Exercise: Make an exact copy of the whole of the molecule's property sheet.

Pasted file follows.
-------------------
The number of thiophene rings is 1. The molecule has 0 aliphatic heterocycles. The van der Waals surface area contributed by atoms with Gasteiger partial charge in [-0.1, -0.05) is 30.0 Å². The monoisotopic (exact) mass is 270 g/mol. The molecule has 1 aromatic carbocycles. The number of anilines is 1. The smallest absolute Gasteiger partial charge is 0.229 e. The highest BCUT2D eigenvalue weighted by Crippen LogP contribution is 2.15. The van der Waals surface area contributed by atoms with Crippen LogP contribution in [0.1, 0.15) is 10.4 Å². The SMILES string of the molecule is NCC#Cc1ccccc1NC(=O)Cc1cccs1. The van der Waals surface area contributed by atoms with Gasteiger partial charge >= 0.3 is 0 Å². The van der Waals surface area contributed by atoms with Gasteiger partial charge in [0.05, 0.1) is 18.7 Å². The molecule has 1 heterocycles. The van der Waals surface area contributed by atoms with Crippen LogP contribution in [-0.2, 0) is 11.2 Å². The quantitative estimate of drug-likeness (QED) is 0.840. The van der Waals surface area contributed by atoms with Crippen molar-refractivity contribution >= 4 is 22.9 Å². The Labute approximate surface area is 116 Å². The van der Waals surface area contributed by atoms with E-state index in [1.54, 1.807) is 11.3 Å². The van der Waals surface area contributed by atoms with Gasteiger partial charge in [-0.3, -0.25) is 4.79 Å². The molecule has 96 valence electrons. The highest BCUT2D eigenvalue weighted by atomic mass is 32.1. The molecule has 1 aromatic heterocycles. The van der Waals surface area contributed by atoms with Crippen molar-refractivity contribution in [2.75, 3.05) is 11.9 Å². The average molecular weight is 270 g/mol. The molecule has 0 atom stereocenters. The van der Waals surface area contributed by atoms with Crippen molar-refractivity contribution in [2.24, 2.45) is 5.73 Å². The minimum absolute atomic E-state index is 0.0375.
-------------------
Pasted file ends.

The number of thiophene rings is 1. The molecule has 0 aliphatic heterocycles. The van der Waals surface area contributed by atoms with Gasteiger partial charge in [-0.1, -0.05) is 30.0 Å². The monoisotopic (exact) mass is 270 g/mol. The molecule has 1 aromatic carbocycles. The number of anilines is 1. The smallest absolute Gasteiger partial charge is 0.229 e. The highest BCUT2D eigenvalue weighted by Crippen LogP contribution is 2.15. The van der Waals surface area contributed by atoms with Crippen LogP contribution in [0.1, 0.15) is 10.4 Å². The SMILES string of the molecule is NCC#Cc1ccccc1NC(=O)Cc1cccs1. The van der Waals surface area contributed by atoms with Gasteiger partial charge >= 0.3 is 0 Å². The van der Waals surface area contributed by atoms with Gasteiger partial charge in [0.05, 0.1) is 18.7 Å². The molecule has 1 heterocycles. The van der Waals surface area contributed by atoms with Crippen LogP contribution in [-0.2, 0) is 11.2 Å². The quantitative estimate of drug-likeness (QED) is 0.840. The van der Waals surface area contributed by atoms with Crippen molar-refractivity contribution >= 4 is 22.9 Å². The Labute approximate surface area is 116 Å². The van der Waals surface area contributed by atoms with E-state index in [1.54, 1.807) is 11.3 Å². The van der Waals surface area contributed by atoms with Gasteiger partial charge in [-0.3, -0.25) is 4.79 Å². The molecule has 96 valence electrons. The highest BCUT2D eigenvalue weighted by atomic mass is 32.1. The molecule has 1 aromatic heterocycles. The van der Waals surface area contributed by atoms with Crippen molar-refractivity contribution in [2.75, 3.05) is 11.9 Å². The average molecular weight is 270 g/mol. The molecule has 0 atom stereocenters. The van der Waals surface area contributed by atoms with Crippen molar-refractivity contribution in [2.24, 2.45) is 5.73 Å². The minimum absolute atomic E-state index is 0.0375.